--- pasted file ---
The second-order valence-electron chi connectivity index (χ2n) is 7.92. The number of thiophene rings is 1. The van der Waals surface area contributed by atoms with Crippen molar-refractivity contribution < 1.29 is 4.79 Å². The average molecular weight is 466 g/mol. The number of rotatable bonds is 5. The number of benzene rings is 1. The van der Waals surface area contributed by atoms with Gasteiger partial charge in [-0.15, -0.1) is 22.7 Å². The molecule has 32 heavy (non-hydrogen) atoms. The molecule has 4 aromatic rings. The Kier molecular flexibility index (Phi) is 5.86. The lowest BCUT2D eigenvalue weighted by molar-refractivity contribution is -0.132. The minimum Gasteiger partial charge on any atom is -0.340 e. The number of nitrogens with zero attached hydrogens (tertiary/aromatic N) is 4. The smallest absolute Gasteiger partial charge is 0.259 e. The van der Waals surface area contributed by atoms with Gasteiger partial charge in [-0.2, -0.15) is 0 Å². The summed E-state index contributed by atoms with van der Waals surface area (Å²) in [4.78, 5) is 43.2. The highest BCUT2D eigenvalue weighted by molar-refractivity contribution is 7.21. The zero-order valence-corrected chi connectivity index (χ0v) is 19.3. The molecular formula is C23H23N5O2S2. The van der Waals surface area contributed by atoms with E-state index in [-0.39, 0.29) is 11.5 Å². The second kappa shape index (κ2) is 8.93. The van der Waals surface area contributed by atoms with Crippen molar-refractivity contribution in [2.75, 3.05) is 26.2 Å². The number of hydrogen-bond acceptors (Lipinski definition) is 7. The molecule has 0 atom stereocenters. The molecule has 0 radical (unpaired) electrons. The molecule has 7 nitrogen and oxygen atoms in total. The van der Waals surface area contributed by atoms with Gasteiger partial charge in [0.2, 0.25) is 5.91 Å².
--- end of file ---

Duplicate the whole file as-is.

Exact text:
The second-order valence-electron chi connectivity index (χ2n) is 7.92. The number of thiophene rings is 1. The van der Waals surface area contributed by atoms with Crippen molar-refractivity contribution < 1.29 is 4.79 Å². The average molecular weight is 466 g/mol. The number of rotatable bonds is 5. The number of benzene rings is 1. The van der Waals surface area contributed by atoms with Gasteiger partial charge in [-0.15, -0.1) is 22.7 Å². The molecule has 32 heavy (non-hydrogen) atoms. The molecule has 4 aromatic rings. The Kier molecular flexibility index (Phi) is 5.86. The lowest BCUT2D eigenvalue weighted by molar-refractivity contribution is -0.132. The minimum Gasteiger partial charge on any atom is -0.340 e. The number of nitrogens with zero attached hydrogens (tertiary/aromatic N) is 4. The smallest absolute Gasteiger partial charge is 0.259 e. The van der Waals surface area contributed by atoms with Gasteiger partial charge in [-0.2, -0.15) is 0 Å². The summed E-state index contributed by atoms with van der Waals surface area (Å²) in [4.78, 5) is 43.2. The highest BCUT2D eigenvalue weighted by molar-refractivity contribution is 7.21. The zero-order valence-corrected chi connectivity index (χ0v) is 19.3. The molecular formula is C23H23N5O2S2. The van der Waals surface area contributed by atoms with E-state index in [-0.39, 0.29) is 11.5 Å². The second kappa shape index (κ2) is 8.93. The van der Waals surface area contributed by atoms with Crippen molar-refractivity contribution in [2.75, 3.05) is 26.2 Å². The number of hydrogen-bond acceptors (Lipinski definition) is 7. The molecule has 0 atom stereocenters. The molecule has 0 radical (unpaired) electrons. The molecule has 7 nitrogen and oxygen atoms in total. The van der Waals surface area contributed by atoms with Gasteiger partial charge in [0.2, 0.25) is 5.91 Å².